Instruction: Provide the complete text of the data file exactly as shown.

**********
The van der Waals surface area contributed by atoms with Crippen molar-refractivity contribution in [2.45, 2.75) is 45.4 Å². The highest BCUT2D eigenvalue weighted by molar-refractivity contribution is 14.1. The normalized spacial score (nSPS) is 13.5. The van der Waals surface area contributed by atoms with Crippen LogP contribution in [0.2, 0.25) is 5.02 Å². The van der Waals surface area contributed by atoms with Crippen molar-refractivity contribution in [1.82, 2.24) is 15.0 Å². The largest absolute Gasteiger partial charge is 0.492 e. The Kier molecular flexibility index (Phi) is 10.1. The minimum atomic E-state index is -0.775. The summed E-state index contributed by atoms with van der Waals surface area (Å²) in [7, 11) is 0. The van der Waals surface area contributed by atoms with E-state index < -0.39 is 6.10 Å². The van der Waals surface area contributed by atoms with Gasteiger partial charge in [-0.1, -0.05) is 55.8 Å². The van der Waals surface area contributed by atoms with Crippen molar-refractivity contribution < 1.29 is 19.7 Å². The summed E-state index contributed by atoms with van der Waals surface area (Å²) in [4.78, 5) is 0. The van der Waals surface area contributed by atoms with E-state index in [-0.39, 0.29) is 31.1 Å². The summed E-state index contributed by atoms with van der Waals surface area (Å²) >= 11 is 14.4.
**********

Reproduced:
The van der Waals surface area contributed by atoms with Crippen molar-refractivity contribution in [2.45, 2.75) is 45.4 Å². The highest BCUT2D eigenvalue weighted by molar-refractivity contribution is 14.1. The normalized spacial score (nSPS) is 13.5. The van der Waals surface area contributed by atoms with Crippen LogP contribution in [0.2, 0.25) is 5.02 Å². The van der Waals surface area contributed by atoms with Crippen molar-refractivity contribution in [1.82, 2.24) is 15.0 Å². The largest absolute Gasteiger partial charge is 0.492 e. The Kier molecular flexibility index (Phi) is 10.1. The minimum atomic E-state index is -0.775. The summed E-state index contributed by atoms with van der Waals surface area (Å²) in [7, 11) is 0. The van der Waals surface area contributed by atoms with E-state index < -0.39 is 6.10 Å². The van der Waals surface area contributed by atoms with Gasteiger partial charge in [-0.1, -0.05) is 55.8 Å². The van der Waals surface area contributed by atoms with Crippen molar-refractivity contribution < 1.29 is 19.7 Å². The summed E-state index contributed by atoms with van der Waals surface area (Å²) in [4.78, 5) is 0. The van der Waals surface area contributed by atoms with E-state index in [-0.39, 0.29) is 31.1 Å². The summed E-state index contributed by atoms with van der Waals surface area (Å²) >= 11 is 14.4.